A perfect score in GRE quant (or a 167+) is quite difficult to achieve even if you are currently scoring in the 160 to 165 levels. This is because concept knowledge and practice alone isn’t enough to reach the upper echelons of the GRE quant scores. What you need is a lot of strategic insights into how the test works and what kind of cognitive traps you fall for when solving tough GRE questions.
- Insight 1: Why a 150 to 160 is easier than a 160 to 165
- Insight 2: Understanding your performance and where you are now
- Insight 3: Why you aren’t scoring a 168 in Quant
- Insight 4: Be deliberate when evaluating data
- Insight 5: Be strategic about your approach when solving questions
- Insight 6: Understand common traps in GRE Quant
- Insight 7: Review practice questions, sectional tests and mock tests exhaustively
- Additional Resources
In this (slightly long) article we will talk about what kind of strategic outlook you need to get a perfect GRE Quant score. We will also discuss how you need to review your practice sessions to derive better value out of each practice set you do.
Insight 1: Why a 150 to 160 is easier than a 160 to 165
If you have taken a few mock tests, or even attempted the actual exam you might have realised that getting to a 160 score range in the GRE quant section isn’t that difficult. However, getting past this seems, somehow, to be a herculean task!
There are multiple factors that could be at play here. That said, do know that a 163 (let’s assign an arbitrary 160+ score here) in Quant is by no means a ‘bad’ score: A 163, to be precise, puts you in the 80th percentile!
It gets considerably harder to break beyond the 160 score, since you are not in the regular playing field anymore. You’re gunning for the “top-dog” positions (top 5 percentiles) and that’s going to be very tough.
To give you an idea – to score a 168 in Quant you need to get 19 questions right in the first Quant section AND 19 Questions right in the second Quant section as well!
Your margin for error is super small!
A score of 163 for comparison can be achieved with 17 Right in each section. That’s an error rate of 15% as compared to a 168 which only allows an error rate of 5% .
Comparing the quantum of effort, it would be incorrect to see this as just a need to improve performance by 10 percent. Not at all. You need to improve performance by up to a 100% . Difficulty curves aren’t linear in their progression, they are exponential!
Insight 2: Understanding your performance and where you are now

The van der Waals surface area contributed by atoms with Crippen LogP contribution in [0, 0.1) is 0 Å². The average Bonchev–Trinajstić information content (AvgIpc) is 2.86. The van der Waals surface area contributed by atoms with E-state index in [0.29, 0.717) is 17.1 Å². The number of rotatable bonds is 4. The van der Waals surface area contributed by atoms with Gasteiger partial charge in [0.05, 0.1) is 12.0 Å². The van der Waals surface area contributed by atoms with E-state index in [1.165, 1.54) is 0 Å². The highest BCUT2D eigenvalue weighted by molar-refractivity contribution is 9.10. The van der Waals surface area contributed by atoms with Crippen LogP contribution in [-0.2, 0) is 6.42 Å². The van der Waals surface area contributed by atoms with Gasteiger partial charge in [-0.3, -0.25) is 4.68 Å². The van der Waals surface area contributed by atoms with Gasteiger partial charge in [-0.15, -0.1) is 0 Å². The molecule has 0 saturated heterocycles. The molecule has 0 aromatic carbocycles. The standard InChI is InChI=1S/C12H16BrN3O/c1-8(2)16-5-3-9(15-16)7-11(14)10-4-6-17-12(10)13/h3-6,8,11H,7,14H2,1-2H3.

Considering you’re stuck in the lower 160’s (let’s assume a score of 163). A few things should ring true based on where you are in your prep and how you perform in your practice tests.
– You have your concepts in place – you’re probably a master of formulae, conceptual understanding, and are aware of all question types and strategies to tackle them.
– You are able to manage time (for the most part) efficiently. You finish sections without running out of time. You don’t leave any question unanswered. You probably guess (without working out) on at most 1 question per Quant section.
– For most questions you get wrong, when you review them: you smack yourself in the head and tell yourself, “That was a stupid mistake! Why did I make that stupid mistake? Am I dumb? I must be! How else could I have made that mistake?!!!”.
You don’t see any underlying conceptual issues, you don’t see that a specific question types is constantly wrong either – yet you religiously, faithfully, consistently make similar mistakes every time you take sectional / mock tests!
Did that sound eerily personal? Don’t worry we’ve worked with enough students who have gone through this exact situation, and they all unanimously report the same things.
Identifying these helps us understand what’s keeping us away from a perfect score in GRE quant.
Insight 3: Why you aren’t scoring a 168 in Quant
Based on the previous insight, the reasons you aren’t going past the 160-ish mark are…
1. Even though you have concept mastery, you may not be a master of strategically solving tricky questions.
2. You have the habit of solving questions mathematically every single time (I will clarify this soon) even though many can be solved quickly using critical thinking.
3. You aren’t necessarily diligent with the data provided all the time. Sometimes, skimming through data points and taking constraints for granted.
4. You brush off many questions that you review (after solving) as “silly mistakes” and don’t dig deeper to understand why it happened and how you can prevent them from happening again.
Point 4. is the biggest one! Most of us brush off inefficiencies in our method as being “silly mistakes”. This can be dangerous since we let them fly under the radar and consequently NEVER do anything to fix them.